About HKTDC | Media Room | Contact HKTDC | Wish List Wish List () | My HKTDC |
繁體 简体
Save As PDF Email this page Print this page
Qzone

Tea Fair Attracts Nearly 90,000 Visitors and Buyers
Hong Kong Consumers Prefer Green Tea, Oolong, Pu-erh
Majority of Interviewees Spends HK$100 or More a Month on Tea

  photo
  The first Hong Kong International Tea Fair, 13-15 August, attracted nearly 90,000 visitors and buyers

17 August 2009 – More than 9,500 buyers, 40 per cent from 68 countries and regions outside Hong Kong, attended the first Hong Kong International Tea Fair, 13-15 August, organised by the Hong Kong Trade Development Council (HKTDC) and Chinese Tea Culture International Exchange Association. About 80,000 public visitors also took in the fair, which opened to the public on its last day. 

Food Expo, which opened 13 August and ends today, has drawn more than 350,000 public visitors to date, 5,000 of whom are overseas visitors. Visitor numbers are up 15 per cent over last year. 

"The impressive turnout for our inaugural tea fair by overseas buyers, as well as local buyers and the general public, deserves a round of applause. The numbers show that the fair has successfully served as a trading platform for tea, enhancing the role of Hong Kong as a tea-trading hub in Asia," said Raymond Yip, Assistant Executive Director of the HKTDC. 

The HKTDC commissioned Actrium, an independent research company, to interview buyers and public visitors during the tea fair. Among the 288 interviewed buyers, 96 per cent said that they were satisfied with the fair, with 66 per cent noting that this was the first time they had taken part in any tea fair in Asia. About 85 per cent of buyers interviewed said that they have started some negotiation or placed some orders during the fair, while more than 60 per cent said that the fair provided a good platform for them to source new products, meet with existing suppliers, find new suppliers and obtain market updates. More than 90 per cent said that they would like to attend the fair again next year. 

More than 90 per cent of the buyers interviewed for the survey agreed with the following comments: Hong Kong has the capability to host an international tea competition, which helps enhance tea trade and promote tea brands; Hong Kong has a comprehensive system and regulations on beverage quality testing and assuring; Hong Kong suppliers provide quality services in marketing and packaging services.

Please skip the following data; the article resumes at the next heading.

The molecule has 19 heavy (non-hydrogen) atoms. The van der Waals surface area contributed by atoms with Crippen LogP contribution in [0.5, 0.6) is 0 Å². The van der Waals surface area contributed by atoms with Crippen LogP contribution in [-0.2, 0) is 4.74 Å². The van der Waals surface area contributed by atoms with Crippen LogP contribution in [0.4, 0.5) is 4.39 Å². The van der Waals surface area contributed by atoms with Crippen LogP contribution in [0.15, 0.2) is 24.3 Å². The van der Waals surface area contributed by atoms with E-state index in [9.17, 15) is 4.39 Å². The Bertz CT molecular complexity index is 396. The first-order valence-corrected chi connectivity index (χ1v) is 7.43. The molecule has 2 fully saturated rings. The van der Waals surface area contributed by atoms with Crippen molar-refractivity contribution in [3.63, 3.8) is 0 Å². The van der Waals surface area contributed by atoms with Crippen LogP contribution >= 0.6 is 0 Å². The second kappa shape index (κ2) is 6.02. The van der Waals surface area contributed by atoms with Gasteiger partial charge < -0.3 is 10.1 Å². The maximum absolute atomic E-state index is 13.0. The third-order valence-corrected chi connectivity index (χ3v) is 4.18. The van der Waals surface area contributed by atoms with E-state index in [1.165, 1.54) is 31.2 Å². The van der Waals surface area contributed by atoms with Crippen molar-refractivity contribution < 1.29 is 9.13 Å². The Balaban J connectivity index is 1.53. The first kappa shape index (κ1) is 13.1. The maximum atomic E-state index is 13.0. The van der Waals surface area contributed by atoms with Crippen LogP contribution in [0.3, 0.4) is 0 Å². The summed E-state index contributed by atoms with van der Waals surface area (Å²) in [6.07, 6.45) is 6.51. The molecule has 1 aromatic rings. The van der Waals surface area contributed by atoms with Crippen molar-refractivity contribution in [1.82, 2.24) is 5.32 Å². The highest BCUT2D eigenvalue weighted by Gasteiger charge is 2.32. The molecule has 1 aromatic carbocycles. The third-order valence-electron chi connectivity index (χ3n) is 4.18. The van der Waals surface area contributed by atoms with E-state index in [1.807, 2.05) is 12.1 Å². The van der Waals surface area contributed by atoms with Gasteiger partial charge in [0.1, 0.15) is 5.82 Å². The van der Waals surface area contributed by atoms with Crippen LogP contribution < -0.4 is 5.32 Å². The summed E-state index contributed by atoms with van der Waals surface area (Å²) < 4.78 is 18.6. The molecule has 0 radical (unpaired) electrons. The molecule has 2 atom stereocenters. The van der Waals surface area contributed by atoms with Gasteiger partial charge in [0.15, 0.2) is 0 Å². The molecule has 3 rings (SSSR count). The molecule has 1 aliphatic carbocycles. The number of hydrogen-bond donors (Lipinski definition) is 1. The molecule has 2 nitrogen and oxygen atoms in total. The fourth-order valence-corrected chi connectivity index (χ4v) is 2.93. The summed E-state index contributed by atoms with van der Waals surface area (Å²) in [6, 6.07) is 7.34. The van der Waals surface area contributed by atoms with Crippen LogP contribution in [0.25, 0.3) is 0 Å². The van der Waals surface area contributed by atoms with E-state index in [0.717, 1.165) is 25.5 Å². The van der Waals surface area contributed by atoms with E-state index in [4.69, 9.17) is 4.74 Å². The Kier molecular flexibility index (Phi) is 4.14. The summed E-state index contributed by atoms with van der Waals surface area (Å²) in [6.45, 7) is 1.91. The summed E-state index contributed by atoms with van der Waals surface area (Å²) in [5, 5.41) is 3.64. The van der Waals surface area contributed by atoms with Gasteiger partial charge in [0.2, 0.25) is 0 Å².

Most buyers also thought that Hong Kong has the potential to develop into Asia's tea leaf auction centre. They also said that, because Hong Kong does not produce much tea of its own, it can develop into a fair and bias-free trading and marketing centre. 

The survey also looked at the tea-drinking habits of the public. Among the 225 interviewed public visitors, about 60 per cent said that they usually drink green tea (including Japanese green tea, lung-jing and bi-luo-chun); 50 per cent noted that they generally drink oolong and pu-erh; 55 per cent said that drinking tea is an enjoyable activity; about 40 per cent drink tea for better digestion, and for waking and relaxation, while 28 per cent drink tea for beauty and health reasons. 

Regarding spending habits, about 65 per cent spend HK$100 or more each month on tea, and four per cent spend more than HK$1,000 a month on tea. About 99 per cent ranked the taste of tea as the most important factor when buying, with the smell of tea second; 70 per cent said price is also an important factor. 

The first Hong Kong International Tea Fair attracted more than 250 exhibitors from 17 countries and regions. The survey interviewed 148 exhibitors; 85 per cent of the interviewed exhibitors said that they generally found buyers through exhibitions; more than 30 per cent of those interviewed said that they found buyers through product magazines and online. 

The fair's Tea Gallery featured more than 50 activities, including tea-brewing demonstrations, seminars and a series of Tea Forums, attracting over 4,600 people. During the fair period, the first KamCha Competition (Hong Kong-style milk tea) and "The Most Beloved Tea" voting game were held. Voting results were as follows: 

Black Tea Category:
New Tan Yang, Fujian Alphine Black Tea, Fu Jian New Tan Yang Tea Co Ltd

Green Tea Category:
Guit Zhoub Beef Ghab Nex Jil, Tea Roll, Guizhou Classical Yunwu Tea Co Ltd

Oolong Tea Category:
Essence, White bud Chelan, World Essence Holdings Ltd

White Tea Category:
Duoqi Silver Needle Tea, Fu Jian Fuding Dongnan White Tea Imp & Expo Co Ltd

"The survey shows that Hong Kong is an ideal platform for tea trading and marketing," added Mr Yip. "We will continue to help the industry explore business opportunities."

Supporting video of these events is available, free of charge, on www.thenewsmarket.com/hktdc.

Media Enquiries
Please contact the HKTDC's Corporate Communication Department:

Joe Kainz
Tel: (852) 2584 4216
Email: joe.kainz@hktdc.org

About the HKTDC
Established in 1966, the Hong Kong Trade Development Council (HKTDC) is the international marketing arm for Hong Kong-based traders, manufacturers and service providers. With more than 40 offices worldwide, including 11 in the Chinese mainland, the HKTDC promotes Hong Kong as a platform for doing business with China and Asia. The HKTDC also organises trade fairs and business missions to connect companies with opportunities in Hong Kong and the mainland, while providing information via trade publications, research reports and online. For more information, www.hktdc.com

 

 

 

Content provided by Hong Kong Trade Development Council